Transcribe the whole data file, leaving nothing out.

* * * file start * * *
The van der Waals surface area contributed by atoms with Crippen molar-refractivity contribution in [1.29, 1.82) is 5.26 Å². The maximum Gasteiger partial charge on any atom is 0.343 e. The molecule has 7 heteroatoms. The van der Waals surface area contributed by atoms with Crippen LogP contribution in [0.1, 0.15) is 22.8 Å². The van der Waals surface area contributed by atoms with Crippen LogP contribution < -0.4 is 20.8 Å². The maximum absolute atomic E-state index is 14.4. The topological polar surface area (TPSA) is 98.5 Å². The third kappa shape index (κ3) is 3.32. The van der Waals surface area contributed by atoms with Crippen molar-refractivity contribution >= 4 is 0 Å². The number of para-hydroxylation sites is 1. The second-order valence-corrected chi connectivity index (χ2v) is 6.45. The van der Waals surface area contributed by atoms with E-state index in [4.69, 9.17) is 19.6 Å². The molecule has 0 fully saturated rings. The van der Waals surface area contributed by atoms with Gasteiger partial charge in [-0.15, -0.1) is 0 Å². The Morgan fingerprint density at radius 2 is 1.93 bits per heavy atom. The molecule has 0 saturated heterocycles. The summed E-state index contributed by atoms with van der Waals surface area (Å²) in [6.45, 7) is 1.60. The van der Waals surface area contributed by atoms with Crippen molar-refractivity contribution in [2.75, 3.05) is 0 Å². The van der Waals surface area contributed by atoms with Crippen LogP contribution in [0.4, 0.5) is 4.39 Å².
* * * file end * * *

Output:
The van der Waals surface area contributed by atoms with Crippen molar-refractivity contribution in [1.29, 1.82) is 5.26 Å². The maximum Gasteiger partial charge on any atom is 0.343 e. The molecule has 7 heteroatoms. The van der Waals surface area contributed by atoms with Crippen LogP contribution in [0.1, 0.15) is 22.8 Å². The van der Waals surface area contributed by atoms with Crippen LogP contribution < -0.4 is 20.8 Å². The maximum absolute atomic E-state index is 14.4. The topological polar surface area (TPSA) is 98.5 Å². The third kappa shape index (κ3) is 3.32. The van der Waals surface area contributed by atoms with Crippen molar-refractivity contribution >= 4 is 0 Å². The number of para-hydroxylation sites is 1. The second-order valence-corrected chi connectivity index (χ2v) is 6.45. The van der Waals surface area contributed by atoms with E-state index in [4.69, 9.17) is 19.6 Å². The molecule has 0 fully saturated rings. The van der Waals surface area contributed by atoms with Gasteiger partial charge in [-0.15, -0.1) is 0 Å². The Morgan fingerprint density at radius 2 is 1.93 bits per heavy atom. The molecule has 0 saturated heterocycles. The summed E-state index contributed by atoms with van der Waals surface area (Å²) in [6.45, 7) is 1.60. The van der Waals surface area contributed by atoms with Crippen molar-refractivity contribution in [2.75, 3.05) is 0 Å². The van der Waals surface area contributed by atoms with Crippen LogP contribution in [0.4, 0.5) is 4.39 Å².